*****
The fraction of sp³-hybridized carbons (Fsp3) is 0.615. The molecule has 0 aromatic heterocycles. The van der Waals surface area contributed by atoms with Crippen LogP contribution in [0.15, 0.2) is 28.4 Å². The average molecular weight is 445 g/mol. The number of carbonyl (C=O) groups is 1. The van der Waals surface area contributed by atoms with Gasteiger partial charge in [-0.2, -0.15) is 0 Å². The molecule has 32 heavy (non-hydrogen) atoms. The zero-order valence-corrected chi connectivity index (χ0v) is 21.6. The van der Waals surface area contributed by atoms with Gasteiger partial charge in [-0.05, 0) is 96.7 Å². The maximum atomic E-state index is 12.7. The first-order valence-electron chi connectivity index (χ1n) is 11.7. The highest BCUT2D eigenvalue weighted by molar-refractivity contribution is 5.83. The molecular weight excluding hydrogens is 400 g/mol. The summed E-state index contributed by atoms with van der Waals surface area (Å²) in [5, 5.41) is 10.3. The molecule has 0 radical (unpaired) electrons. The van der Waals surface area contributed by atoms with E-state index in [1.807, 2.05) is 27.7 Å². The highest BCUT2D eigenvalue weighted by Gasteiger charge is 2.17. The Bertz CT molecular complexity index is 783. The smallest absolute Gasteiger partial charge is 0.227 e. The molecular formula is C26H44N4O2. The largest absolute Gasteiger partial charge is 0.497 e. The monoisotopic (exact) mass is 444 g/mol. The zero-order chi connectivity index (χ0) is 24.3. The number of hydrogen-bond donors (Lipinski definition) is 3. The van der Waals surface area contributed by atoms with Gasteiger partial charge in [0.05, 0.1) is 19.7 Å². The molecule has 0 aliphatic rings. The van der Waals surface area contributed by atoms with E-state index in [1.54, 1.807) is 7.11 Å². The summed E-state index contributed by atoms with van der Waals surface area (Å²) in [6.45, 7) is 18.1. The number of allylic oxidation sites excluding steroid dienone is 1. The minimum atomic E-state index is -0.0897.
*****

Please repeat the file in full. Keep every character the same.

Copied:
The fraction of sp³-hybridized carbons (Fsp3) is 0.615. The molecule has 0 aromatic heterocycles. The van der Waals surface area contributed by atoms with Crippen LogP contribution in [0.15, 0.2) is 28.4 Å². The average molecular weight is 445 g/mol. The number of carbonyl (C=O) groups is 1. The van der Waals surface area contributed by atoms with Gasteiger partial charge in [-0.2, -0.15) is 0 Å². The molecule has 32 heavy (non-hydrogen) atoms. The zero-order valence-corrected chi connectivity index (χ0v) is 21.6. The van der Waals surface area contributed by atoms with Gasteiger partial charge in [-0.05, 0) is 96.7 Å². The maximum atomic E-state index is 12.7. The first-order valence-electron chi connectivity index (χ1n) is 11.7. The highest BCUT2D eigenvalue weighted by molar-refractivity contribution is 5.83. The molecular weight excluding hydrogens is 400 g/mol. The summed E-state index contributed by atoms with van der Waals surface area (Å²) in [5, 5.41) is 10.3. The molecule has 0 radical (unpaired) electrons. The van der Waals surface area contributed by atoms with E-state index in [1.807, 2.05) is 27.7 Å². The highest BCUT2D eigenvalue weighted by Gasteiger charge is 2.17. The Bertz CT molecular complexity index is 783. The smallest absolute Gasteiger partial charge is 0.227 e. The molecular formula is C26H44N4O2. The largest absolute Gasteiger partial charge is 0.497 e. The monoisotopic (exact) mass is 444 g/mol. The zero-order chi connectivity index (χ0) is 24.3. The number of hydrogen-bond donors (Lipinski definition) is 3. The van der Waals surface area contributed by atoms with Gasteiger partial charge in [0.05, 0.1) is 19.7 Å². The molecule has 0 aliphatic rings. The van der Waals surface area contributed by atoms with E-state index in [1.54, 1.807) is 7.11 Å². The summed E-state index contributed by atoms with van der Waals surface area (Å²) in [6.45, 7) is 18.1. The number of allylic oxidation sites excluding steroid dienone is 1. The minimum atomic E-state index is -0.0897.